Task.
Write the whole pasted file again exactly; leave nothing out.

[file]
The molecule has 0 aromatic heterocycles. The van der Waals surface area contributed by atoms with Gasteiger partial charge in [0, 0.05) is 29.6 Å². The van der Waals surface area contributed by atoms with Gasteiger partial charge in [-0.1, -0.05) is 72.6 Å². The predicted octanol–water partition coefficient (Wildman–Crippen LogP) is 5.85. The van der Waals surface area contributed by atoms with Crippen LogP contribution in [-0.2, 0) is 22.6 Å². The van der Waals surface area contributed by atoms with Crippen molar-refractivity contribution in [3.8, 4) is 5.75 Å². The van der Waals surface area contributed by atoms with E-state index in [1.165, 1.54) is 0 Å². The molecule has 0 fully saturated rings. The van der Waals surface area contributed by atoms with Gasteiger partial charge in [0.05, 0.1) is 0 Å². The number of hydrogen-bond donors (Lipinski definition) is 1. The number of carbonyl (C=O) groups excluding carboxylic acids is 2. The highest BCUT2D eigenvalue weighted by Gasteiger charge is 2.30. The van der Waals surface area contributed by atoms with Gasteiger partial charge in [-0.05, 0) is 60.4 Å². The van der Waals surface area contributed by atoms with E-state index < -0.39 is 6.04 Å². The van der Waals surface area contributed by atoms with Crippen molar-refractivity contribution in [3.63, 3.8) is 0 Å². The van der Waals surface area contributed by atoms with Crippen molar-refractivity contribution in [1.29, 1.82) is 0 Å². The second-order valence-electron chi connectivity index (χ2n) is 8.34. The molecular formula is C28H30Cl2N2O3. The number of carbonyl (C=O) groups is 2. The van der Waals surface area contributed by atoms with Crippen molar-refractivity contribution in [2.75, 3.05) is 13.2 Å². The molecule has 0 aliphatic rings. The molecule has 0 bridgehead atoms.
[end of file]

The molecule has 0 aromatic heterocycles. The van der Waals surface area contributed by atoms with Gasteiger partial charge in [0, 0.05) is 29.6 Å². The van der Waals surface area contributed by atoms with Gasteiger partial charge in [-0.1, -0.05) is 72.6 Å². The predicted octanol–water partition coefficient (Wildman–Crippen LogP) is 5.85. The van der Waals surface area contributed by atoms with Crippen LogP contribution in [-0.2, 0) is 22.6 Å². The van der Waals surface area contributed by atoms with Crippen molar-refractivity contribution in [3.8, 4) is 5.75 Å². The van der Waals surface area contributed by atoms with E-state index in [1.165, 1.54) is 0 Å². The molecule has 0 fully saturated rings. The van der Waals surface area contributed by atoms with Gasteiger partial charge in [0.05, 0.1) is 0 Å². The number of hydrogen-bond donors (Lipinski definition) is 1. The number of carbonyl (C=O) groups excluding carboxylic acids is 2. The highest BCUT2D eigenvalue weighted by Gasteiger charge is 2.30. The van der Waals surface area contributed by atoms with Gasteiger partial charge in [-0.05, 0) is 60.4 Å². The van der Waals surface area contributed by atoms with E-state index < -0.39 is 6.04 Å². The van der Waals surface area contributed by atoms with Crippen molar-refractivity contribution in [3.63, 3.8) is 0 Å². The van der Waals surface area contributed by atoms with Crippen molar-refractivity contribution in [1.29, 1.82) is 0 Å². The second-order valence-electron chi connectivity index (χ2n) is 8.34. The molecular formula is C28H30Cl2N2O3. The number of carbonyl (C=O) groups is 2. The van der Waals surface area contributed by atoms with Crippen molar-refractivity contribution in [2.75, 3.05) is 13.2 Å². The molecule has 0 aliphatic rings. The molecule has 0 bridgehead atoms.